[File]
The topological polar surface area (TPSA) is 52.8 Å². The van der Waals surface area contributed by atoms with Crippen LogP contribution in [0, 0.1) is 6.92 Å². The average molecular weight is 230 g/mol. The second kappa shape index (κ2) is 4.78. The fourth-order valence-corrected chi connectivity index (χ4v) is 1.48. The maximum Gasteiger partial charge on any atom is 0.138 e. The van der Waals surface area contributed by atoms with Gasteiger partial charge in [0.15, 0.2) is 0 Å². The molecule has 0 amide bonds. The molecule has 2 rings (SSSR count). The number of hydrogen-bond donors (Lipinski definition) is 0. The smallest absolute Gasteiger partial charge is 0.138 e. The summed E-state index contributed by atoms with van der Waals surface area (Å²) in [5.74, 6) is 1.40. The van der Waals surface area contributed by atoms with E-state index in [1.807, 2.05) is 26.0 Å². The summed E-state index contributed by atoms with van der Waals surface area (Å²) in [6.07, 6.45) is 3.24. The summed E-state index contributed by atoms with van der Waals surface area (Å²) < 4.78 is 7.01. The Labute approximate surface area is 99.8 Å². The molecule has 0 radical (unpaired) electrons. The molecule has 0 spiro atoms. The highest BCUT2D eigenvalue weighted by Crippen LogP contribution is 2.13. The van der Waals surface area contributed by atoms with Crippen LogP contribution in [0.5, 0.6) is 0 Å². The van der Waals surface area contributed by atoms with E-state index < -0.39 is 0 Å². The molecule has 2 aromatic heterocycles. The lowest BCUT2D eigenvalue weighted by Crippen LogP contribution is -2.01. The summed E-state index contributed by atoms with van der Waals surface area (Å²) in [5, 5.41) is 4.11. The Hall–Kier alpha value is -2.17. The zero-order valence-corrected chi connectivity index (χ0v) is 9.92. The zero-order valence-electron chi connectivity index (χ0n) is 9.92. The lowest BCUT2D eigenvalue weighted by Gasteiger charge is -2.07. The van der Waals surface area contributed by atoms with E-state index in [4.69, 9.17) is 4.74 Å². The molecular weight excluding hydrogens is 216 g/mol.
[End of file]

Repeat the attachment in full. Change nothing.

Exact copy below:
The topological polar surface area (TPSA) is 52.8 Å². The van der Waals surface area contributed by atoms with Crippen LogP contribution in [0, 0.1) is 6.92 Å². The average molecular weight is 230 g/mol. The second kappa shape index (κ2) is 4.78. The fourth-order valence-corrected chi connectivity index (χ4v) is 1.48. The maximum Gasteiger partial charge on any atom is 0.138 e. The van der Waals surface area contributed by atoms with Gasteiger partial charge in [0.15, 0.2) is 0 Å². The molecule has 0 amide bonds. The molecule has 2 rings (SSSR count). The number of hydrogen-bond donors (Lipinski definition) is 0. The smallest absolute Gasteiger partial charge is 0.138 e. The summed E-state index contributed by atoms with van der Waals surface area (Å²) in [5.74, 6) is 1.40. The van der Waals surface area contributed by atoms with E-state index in [1.807, 2.05) is 26.0 Å². The summed E-state index contributed by atoms with van der Waals surface area (Å²) in [6.07, 6.45) is 3.24. The summed E-state index contributed by atoms with van der Waals surface area (Å²) < 4.78 is 7.01. The Labute approximate surface area is 99.8 Å². The molecule has 0 radical (unpaired) electrons. The molecule has 0 spiro atoms. The highest BCUT2D eigenvalue weighted by Crippen LogP contribution is 2.13. The van der Waals surface area contributed by atoms with Crippen LogP contribution in [0.5, 0.6) is 0 Å². The van der Waals surface area contributed by atoms with E-state index < -0.39 is 0 Å². The molecule has 2 aromatic heterocycles. The lowest BCUT2D eigenvalue weighted by Crippen LogP contribution is -2.01. The summed E-state index contributed by atoms with van der Waals surface area (Å²) in [5, 5.41) is 4.11. The Hall–Kier alpha value is -2.17. The zero-order valence-corrected chi connectivity index (χ0v) is 9.92. The zero-order valence-electron chi connectivity index (χ0n) is 9.92. The lowest BCUT2D eigenvalue weighted by Gasteiger charge is -2.07. The van der Waals surface area contributed by atoms with E-state index in [4.69, 9.17) is 4.74 Å². The molecular weight excluding hydrogens is 216 g/mol.